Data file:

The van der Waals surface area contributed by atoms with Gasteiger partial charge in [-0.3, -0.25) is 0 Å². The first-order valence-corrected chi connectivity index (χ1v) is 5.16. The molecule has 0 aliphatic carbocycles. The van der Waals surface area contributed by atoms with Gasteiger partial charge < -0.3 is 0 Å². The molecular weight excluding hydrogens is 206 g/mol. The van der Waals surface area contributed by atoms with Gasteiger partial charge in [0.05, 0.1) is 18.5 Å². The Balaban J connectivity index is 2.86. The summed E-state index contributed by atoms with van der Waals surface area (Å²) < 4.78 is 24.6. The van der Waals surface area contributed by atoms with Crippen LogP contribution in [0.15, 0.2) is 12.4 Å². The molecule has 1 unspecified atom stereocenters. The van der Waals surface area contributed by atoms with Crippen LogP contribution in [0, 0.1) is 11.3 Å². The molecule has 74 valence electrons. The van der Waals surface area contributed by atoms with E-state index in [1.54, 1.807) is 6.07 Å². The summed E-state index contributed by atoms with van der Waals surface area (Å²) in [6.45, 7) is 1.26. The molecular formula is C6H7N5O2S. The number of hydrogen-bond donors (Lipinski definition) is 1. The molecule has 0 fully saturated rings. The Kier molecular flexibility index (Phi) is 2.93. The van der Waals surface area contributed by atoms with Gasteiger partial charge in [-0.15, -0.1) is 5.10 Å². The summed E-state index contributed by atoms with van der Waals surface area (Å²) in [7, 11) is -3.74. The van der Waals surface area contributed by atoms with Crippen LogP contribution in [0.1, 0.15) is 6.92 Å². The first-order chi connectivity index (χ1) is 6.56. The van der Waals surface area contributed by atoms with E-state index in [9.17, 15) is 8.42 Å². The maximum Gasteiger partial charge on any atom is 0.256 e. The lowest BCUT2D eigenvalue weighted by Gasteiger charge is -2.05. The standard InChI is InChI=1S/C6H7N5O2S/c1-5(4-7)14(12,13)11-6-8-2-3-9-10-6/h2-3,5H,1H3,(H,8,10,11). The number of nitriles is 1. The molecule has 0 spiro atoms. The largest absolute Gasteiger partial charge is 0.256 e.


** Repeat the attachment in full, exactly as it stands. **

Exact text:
The van der Waals surface area contributed by atoms with Gasteiger partial charge in [-0.3, -0.25) is 0 Å². The first-order valence-corrected chi connectivity index (χ1v) is 5.16. The molecule has 0 aliphatic carbocycles. The van der Waals surface area contributed by atoms with Gasteiger partial charge < -0.3 is 0 Å². The molecular weight excluding hydrogens is 206 g/mol. The van der Waals surface area contributed by atoms with Gasteiger partial charge in [0.05, 0.1) is 18.5 Å². The Balaban J connectivity index is 2.86. The summed E-state index contributed by atoms with van der Waals surface area (Å²) < 4.78 is 24.6. The van der Waals surface area contributed by atoms with Crippen LogP contribution in [0.15, 0.2) is 12.4 Å². The molecule has 1 unspecified atom stereocenters. The van der Waals surface area contributed by atoms with Crippen LogP contribution in [0, 0.1) is 11.3 Å². The molecule has 74 valence electrons. The van der Waals surface area contributed by atoms with E-state index in [1.54, 1.807) is 6.07 Å². The summed E-state index contributed by atoms with van der Waals surface area (Å²) in [6.45, 7) is 1.26. The molecular formula is C6H7N5O2S. The number of hydrogen-bond donors (Lipinski definition) is 1. The molecule has 0 fully saturated rings. The Kier molecular flexibility index (Phi) is 2.93. The van der Waals surface area contributed by atoms with Gasteiger partial charge in [-0.15, -0.1) is 5.10 Å². The summed E-state index contributed by atoms with van der Waals surface area (Å²) in [7, 11) is -3.74. The van der Waals surface area contributed by atoms with Crippen LogP contribution in [0.1, 0.15) is 6.92 Å². The first-order chi connectivity index (χ1) is 6.56. The van der Waals surface area contributed by atoms with E-state index in [9.17, 15) is 8.42 Å². The maximum Gasteiger partial charge on any atom is 0.256 e. The lowest BCUT2D eigenvalue weighted by Gasteiger charge is -2.05. The standard InChI is InChI=1S/C6H7N5O2S/c1-5(4-7)14(12,13)11-6-8-2-3-9-10-6/h2-3,5H,1H3,(H,8,10,11). The number of nitriles is 1. The molecule has 0 spiro atoms. The largest absolute Gasteiger partial charge is 0.256 e.